St. John the Baptist and the Pharisees, Tissot, The Brooklyn Museum, New York, USA.
A voice of one crying out in the desert: “Prepare the way of the Lord, make straight his paths….” Luke 3:4
The gospel of Mark, the oldest and shortest, begins with John the Baptist; he also appears in all four gospels after reflections about other matters. Translation: he is a very important figure in the early Christian church. Luke expands on Mark, with an elaborate date and time procedure, then goes on to place John within the ancient prophecies, particularly from Isaiah: “A voice cries: In the wilderness prepare the way of the Lord, make straight in the desert a highway for our God…” (Isaiah 40:3). Prior to today’s gospel passage, Luke talked about the birth of both Jesus and John, Jesus’ youth, including the unique passage of the boy Jesus in the Temple sitting, listening and asking questions of the teachers there. So Luke inaugurates the “grown-up” stories of John and Jesus with John in the wilderness. He preached about baptism and repentance for sin. Something caught the imagination of the people of the time, because, as Luke puts it, “multitudes” came out to him to be baptized.
Now we are in the season of waiting to celebrate the birth of Jesus, whereas John is preparing the multitudes for the arrival of the adult Savior. So perhaps the choice of gospel has a hidden meaning. I used to ask my students a simple question to try and get to the root of this meaning. I posited a situation: What would happen if your mother’s sister, your aunt, who lives far away and has not been seen for years, announced she was now able to come and visit? Well it did not take long to hear from them that mother would launch into a frenzy of house cleaning so that it would be immaculate by the time of the Grand Arrival. There was always a universal agreement on that one! It is my claim that that is what is going on here. We are waiting for the arrival of the baby in whom there is universal salvation and happiness. What are we going to do about that? Is my – our – your spiritual house in the right order to receive such a guest? Is there any rubbish to be cleaned out, stains to be removed, even furniture to be fixed? Are we spiritually ready for the arrival of Jesus? We have a few weeks to think about that one, and even more important, some time to do something about it. We can start small, with personal failings and weakness, move from there to family and friends, where forgiveness and love might be needed, to the larger world where we are called upon to be generous and sensitive to the needs of others who are suffering; what are we going to do about all that? Wouldn’t that be a suitable response to John’s cry for repentance and forgiveness? By December 25, can we welcome the infant with a conscience that is clear and calm? What a wonderful welcome for the Savior to find. Today’s second reading sums it up. St. Paul says: “I am confident of this, that the one who began a good work in you will continue to complete it until the day of Christ Jesus” (Philippians 1:6). Then the words of the first reading will be fulfilled: “Jerusalem, take off your robe of mourning and misery; put on the splendor of glory from God forever…” (Baruch 5:1). What a clear, unequivocal way to approach the coming feast!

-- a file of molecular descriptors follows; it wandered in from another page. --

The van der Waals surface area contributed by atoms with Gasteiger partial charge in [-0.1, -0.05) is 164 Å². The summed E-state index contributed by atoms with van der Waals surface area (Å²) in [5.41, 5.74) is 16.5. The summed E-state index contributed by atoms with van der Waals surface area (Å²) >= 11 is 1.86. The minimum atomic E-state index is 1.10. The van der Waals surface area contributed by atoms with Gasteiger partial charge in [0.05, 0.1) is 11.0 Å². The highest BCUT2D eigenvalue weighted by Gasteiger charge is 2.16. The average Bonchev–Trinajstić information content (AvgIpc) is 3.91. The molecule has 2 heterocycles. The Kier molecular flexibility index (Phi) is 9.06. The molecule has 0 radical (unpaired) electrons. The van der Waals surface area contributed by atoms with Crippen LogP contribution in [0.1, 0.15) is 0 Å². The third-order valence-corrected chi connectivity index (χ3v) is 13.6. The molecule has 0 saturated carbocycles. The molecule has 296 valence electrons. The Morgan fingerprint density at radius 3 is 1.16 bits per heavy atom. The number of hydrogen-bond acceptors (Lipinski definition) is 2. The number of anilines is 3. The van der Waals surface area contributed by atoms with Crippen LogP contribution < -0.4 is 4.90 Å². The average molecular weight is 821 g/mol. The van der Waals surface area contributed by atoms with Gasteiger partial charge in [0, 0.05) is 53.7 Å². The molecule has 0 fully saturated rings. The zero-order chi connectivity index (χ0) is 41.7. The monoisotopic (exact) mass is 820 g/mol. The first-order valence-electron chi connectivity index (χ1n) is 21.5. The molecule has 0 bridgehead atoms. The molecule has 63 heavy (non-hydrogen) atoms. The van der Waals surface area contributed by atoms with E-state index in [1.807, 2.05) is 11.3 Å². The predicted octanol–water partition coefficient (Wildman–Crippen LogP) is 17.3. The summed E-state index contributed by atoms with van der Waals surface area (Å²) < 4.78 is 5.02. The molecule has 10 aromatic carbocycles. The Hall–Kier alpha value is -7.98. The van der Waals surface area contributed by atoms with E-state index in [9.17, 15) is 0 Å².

The Nativity Story (2006), New Line Cinema.